The 50 best free PC games
Developer: Terry Cavanagh
Chris: Hexagon is essentially Super Hexagon’s Hexagon mode, in its entirety, for free. The premise is incredibly simple: you rotate an arrow around a circle and try to thread a path through a pulsing neon hexagonal maze. As an exercise in focus, reflexes and pattern recognition, it’s every other arcade game triple-distilled: a quick, high-yield dose of flashing lights, pounding music and inevitable crushing failure.
29. Red Rogue
Developer: Aaron Steed & Nathan Gallardo
Phil: This side-scrolling action roguelike posits that anyone who delves into a dungeon full of monsters is more than a little unhinged. Red Rogue’s heroine feels like the most monstrous thing in the game’s randomly generated levels. It’s the way she and her minion calmly despatch imps: blood spurting across the otherwise monochrome rooms. That feeling can easily slip into overconfidence. Whether it’s forgetting to scan for traps or making a poor deal with a chaos god, careless decisions are quickly punished.
Developer: Amanita Design
Graham: Samorost and its sequel are adventure games as Moomin creator Tove Jansson might have made them. Its patchwork art is made out of photographs of logs, plants, old cans; its white, handanimated main character speaks in whoops and illustrations; and it all takes place on asteroids in space. With no inventory, it’s your job to solve puzzles by poking and prodding this world to reveal charming animations. Its creator went on to make the paid-for point-and-click Machinarium, but I prefer this.
Developer: Ivan Zanotti
Chris: An inventive horror game that takes over a folder in your hard drive. Every time you boot it up it will place you somewhere new, and somewhere scarier. It only takes half an hour to complete, and the standout moment is a puzzle sequence that remixes the basic item-collecting of Slender and accelerates it over a couple of frantic minutes spent being chased around in circles in an underground carpark.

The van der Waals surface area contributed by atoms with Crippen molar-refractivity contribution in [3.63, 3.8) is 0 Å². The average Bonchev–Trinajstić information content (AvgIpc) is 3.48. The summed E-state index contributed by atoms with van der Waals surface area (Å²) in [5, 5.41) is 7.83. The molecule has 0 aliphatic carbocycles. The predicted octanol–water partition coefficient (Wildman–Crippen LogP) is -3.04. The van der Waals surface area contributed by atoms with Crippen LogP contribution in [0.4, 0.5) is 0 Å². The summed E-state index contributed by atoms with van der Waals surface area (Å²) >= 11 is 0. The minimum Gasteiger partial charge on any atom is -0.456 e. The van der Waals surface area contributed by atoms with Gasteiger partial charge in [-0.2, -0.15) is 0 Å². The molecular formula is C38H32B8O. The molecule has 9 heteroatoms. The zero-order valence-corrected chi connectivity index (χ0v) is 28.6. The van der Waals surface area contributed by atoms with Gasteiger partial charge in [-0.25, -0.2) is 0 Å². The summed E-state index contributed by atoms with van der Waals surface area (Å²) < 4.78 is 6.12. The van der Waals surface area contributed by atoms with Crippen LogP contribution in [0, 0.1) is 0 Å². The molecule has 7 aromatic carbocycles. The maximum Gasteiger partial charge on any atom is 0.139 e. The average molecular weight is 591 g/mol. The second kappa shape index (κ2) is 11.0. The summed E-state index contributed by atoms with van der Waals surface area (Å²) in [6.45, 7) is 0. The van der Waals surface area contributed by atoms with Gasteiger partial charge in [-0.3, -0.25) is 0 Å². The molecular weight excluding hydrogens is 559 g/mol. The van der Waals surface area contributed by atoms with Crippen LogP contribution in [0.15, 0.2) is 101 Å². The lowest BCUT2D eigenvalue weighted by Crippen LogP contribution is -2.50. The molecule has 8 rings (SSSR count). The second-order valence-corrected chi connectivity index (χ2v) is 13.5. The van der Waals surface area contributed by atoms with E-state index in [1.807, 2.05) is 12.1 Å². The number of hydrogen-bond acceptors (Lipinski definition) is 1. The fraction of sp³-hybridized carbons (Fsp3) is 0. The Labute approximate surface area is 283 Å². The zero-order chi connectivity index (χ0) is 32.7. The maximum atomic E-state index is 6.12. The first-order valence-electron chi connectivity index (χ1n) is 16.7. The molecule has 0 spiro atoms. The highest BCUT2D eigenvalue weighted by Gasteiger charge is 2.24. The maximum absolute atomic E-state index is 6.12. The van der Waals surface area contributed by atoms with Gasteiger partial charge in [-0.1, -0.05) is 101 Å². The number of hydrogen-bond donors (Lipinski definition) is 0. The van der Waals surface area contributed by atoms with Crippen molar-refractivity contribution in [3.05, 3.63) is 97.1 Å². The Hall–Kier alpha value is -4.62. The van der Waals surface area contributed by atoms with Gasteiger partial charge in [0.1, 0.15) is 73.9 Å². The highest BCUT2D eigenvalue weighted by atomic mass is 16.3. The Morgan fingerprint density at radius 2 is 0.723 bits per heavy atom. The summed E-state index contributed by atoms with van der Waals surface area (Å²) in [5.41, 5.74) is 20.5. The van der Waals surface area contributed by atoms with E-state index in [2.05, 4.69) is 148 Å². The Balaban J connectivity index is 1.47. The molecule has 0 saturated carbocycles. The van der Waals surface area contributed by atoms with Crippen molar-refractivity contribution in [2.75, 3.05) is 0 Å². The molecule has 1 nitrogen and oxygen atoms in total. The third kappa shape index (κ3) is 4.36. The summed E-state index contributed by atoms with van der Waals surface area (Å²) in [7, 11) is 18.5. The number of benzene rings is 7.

We were, understandably, a bit scared upon first discovering Imscared back in 2012.
Developer: Bennett Foddy
Chris: It’s just as easy to fail at as QWOP, but I find GIRP gentler somehow. You climb a rockface (and avoid falling into the sea) by holding down various keys on your keyboard to indicate where to place your climber’s flailing hands. Let go, and he lets go – turning the game into a kind of small-scale Twister – or full-scale Twister, if you’re lucky enough to get to play it on a set of rejigged dance mats.
25. Diaspora: Shattered Armistice
Developer: Diaspora Dev Team
Phil: A standalone FreeSpace 2 mod set in the Battlestar Galactica universe, Diaspora dispenses with heavy-handed real-world allegory in favour of recreating the show’s most iconic and exciting space dogfights. Good choice, modders! As a hotheaded Viper pilot, you battle toasters, pull 180 spins, and ‘come in hot’. The presentation is fantastic, and the voice acting solid, but it’s the scale of battles that sells the experience. Your first encounter with a Cylon Baseship feels as overwhelming and dangerous as the show suggests it should.
24. One Chance
Developer: Awkward Silence Games
Developer: Toribash Team
Graham: This turn-based, physics-driven fighting game arrived in the PCG office in 2006. We would crowd around a single PC to watch each other flail, directing limbs individually in a hopeless attempt to connect a punch. Search YouTube today and you’ll find slickly edited montages of players performing the most absurd tricks, but it’s no less fun to fumble and feel your way towards some gory end.
22. SCP: Containment Breach
Developer: SCP CB Team
Rich: Seen in the cold light of day, your main antagonist – a bulbous white Tellytubby of a thing – couldn’t frighten a particularly frightened child. But put it in an endless succession of gloomy rooms and its Tinky-Winky arms suddenly look like they could snap your neck in a second, its Po-face becomes a scary mess of yonic slashes and sick-green eyes. Containment Breach’s power is doubled by drawing on the SCP mythos: a set of invented (or are they?) internet stories about horrors and monsters locked up by a shadowy organisation. The terror-Tellytubby is SCP- 173, and later versions of the game have added more monsters.
21. Super Crate Box
Graham: A single screen of platforms, with a steady stream of monsters pouring in at the top. A crate appears. Grab the weapon inside. Collect as many crates as possible to reach high scores, but each crate gives you a new weapon, and each weapon forces you to adapt your tactics.